Methods

A cross-sectional study was carried out between May and November 2006, involving postpartum women at the Public Municipal Maternity Hospital of Betim (MPMB). The present study was approved by the Research Ethics Committee of PUC Minas (CAAE 0303.0.213.000-06) and all participants signed a consent form. An average 120 deliveries are performed at this hospital every month, and it is considered reference of humane health care in the suburban area of the city of Betim. It is also the site for supervised internships in Obstetrics and Gynecology Physical Therapy.

The data from postpartum patients of the MPMB physical therapy team were routinely collected by properly trained interns. Before starting the service and data collection, the postpartum women were informed about the objectives, procedures and consent form. All of the women who agreed to participate were assessed and received routine care by the interns, which consists in specific exercises and instructions. The data used in the present study were included in a personal data sheet, previously prepared by the supervisors. On this sheet, the interns recorded information from medical chart, such as age, marital status, BMI, occupation, smoking and drinking habits, obstetric history including parity, GA and DL. On the same sheet, they recorded the DRAM above and below the umbilicus.

To measure the DRAM, the postpartum women were placed in the supine position with hips and knees flexed at 90°, feet supported and arms extended over the body. In that position, they were asked to perform a forward trunk flexion until the inferior angle of the scapula was off the bed. The reference points for DRAM measurement were three finger breadths (4.5 cm) above and below the umbilicus8,10, and when the trunk was flexed forward, the evaluator placed the finger perpendicularly between the medial edges of the rectus abdominis muscles. The diastasis was graded by the number of finger breadths between the medial edges of the rectus abdominis muscles at the reference points. Each finger breadth represented 1.5 cm, as found in the literature4. The DRAM was considered present and relevant if the separation was greater than 2 cm between the medial edges of rectus abdominis muscles9. The evaluations were carried out by the interns training at the maternity hospital and, during the study period, all were properly trained.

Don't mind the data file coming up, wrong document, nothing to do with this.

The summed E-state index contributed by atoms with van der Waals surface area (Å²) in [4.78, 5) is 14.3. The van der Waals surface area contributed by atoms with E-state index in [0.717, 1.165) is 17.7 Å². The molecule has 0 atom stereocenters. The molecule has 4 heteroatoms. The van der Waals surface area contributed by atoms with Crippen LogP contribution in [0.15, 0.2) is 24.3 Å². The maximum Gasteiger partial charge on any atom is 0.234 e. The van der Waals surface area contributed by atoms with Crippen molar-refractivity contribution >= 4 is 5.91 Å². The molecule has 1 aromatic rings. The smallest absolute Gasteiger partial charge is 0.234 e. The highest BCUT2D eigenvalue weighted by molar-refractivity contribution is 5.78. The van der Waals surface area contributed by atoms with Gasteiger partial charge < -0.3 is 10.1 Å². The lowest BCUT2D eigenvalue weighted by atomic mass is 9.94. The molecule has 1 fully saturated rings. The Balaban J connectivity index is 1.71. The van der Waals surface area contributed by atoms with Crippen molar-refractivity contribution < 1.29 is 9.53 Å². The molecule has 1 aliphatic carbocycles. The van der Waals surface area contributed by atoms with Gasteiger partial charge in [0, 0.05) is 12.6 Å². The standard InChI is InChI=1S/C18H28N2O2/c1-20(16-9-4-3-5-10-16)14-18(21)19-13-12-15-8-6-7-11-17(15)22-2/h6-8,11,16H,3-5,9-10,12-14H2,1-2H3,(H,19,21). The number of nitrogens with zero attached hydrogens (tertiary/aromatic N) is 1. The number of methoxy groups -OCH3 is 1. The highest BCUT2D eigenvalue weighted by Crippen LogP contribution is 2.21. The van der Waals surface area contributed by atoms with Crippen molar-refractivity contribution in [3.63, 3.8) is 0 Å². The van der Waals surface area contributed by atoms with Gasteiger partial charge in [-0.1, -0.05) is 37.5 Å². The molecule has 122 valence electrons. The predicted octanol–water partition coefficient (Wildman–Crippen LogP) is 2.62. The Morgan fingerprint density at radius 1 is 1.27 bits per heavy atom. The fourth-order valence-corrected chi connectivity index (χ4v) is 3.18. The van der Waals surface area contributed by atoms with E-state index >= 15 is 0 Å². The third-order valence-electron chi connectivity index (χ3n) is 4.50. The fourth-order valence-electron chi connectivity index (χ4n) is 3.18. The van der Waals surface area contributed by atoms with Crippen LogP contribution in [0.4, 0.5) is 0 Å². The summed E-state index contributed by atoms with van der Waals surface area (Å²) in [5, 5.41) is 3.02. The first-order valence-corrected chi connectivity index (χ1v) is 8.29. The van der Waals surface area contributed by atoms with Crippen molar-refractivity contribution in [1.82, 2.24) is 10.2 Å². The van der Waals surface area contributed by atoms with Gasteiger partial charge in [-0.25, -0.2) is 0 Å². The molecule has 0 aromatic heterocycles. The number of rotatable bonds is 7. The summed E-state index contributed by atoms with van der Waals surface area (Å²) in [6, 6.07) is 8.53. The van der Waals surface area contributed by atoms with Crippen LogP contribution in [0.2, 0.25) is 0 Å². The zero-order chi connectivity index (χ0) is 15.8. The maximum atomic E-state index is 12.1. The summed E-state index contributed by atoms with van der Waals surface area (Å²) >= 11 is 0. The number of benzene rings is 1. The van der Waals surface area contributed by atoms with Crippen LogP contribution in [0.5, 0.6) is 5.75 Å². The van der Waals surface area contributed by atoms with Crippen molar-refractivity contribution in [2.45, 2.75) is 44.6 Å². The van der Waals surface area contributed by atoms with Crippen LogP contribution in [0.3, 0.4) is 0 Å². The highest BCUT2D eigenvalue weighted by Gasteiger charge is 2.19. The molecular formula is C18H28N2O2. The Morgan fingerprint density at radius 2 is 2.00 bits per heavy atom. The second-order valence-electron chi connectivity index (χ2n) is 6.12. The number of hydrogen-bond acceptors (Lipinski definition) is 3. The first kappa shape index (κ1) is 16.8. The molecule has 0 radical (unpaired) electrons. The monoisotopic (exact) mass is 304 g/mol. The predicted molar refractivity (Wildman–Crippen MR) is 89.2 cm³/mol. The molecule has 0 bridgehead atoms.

The present study includes data from primiparae (single delivery) and multiparae (two or more deliveries) who only had vaginal delivery and who were assessed at least 6 hours after delivery. These criteria excluded data from postpartum women who had undergone previous abdominal surgery (cesarean section) and whose data sheets were incomplete.

For sample size calculation, the software EPIINFO 6.0 was used, and a simple random sample was calculated for studies of prevalence. Assuming a population of 750 women, desired precision of 3%, estimated prevalence of 66%4 and confidence level of 95%, the estimated sample was 407 women. For descriptive data analysis, central tendency (mean), dispersion (standard deviation), frequency and percentage were calculated. The Kolmogorov-Smirnov test was used to verify the probability distribution of quantitative variables. The t test for independent variables and Pearson's correlation test were also used. Data were analyzed with the statistical program SPSS (Statistical Package for Social Science) version 13.0, and a significance level of p<0.05 was considered in all analyses.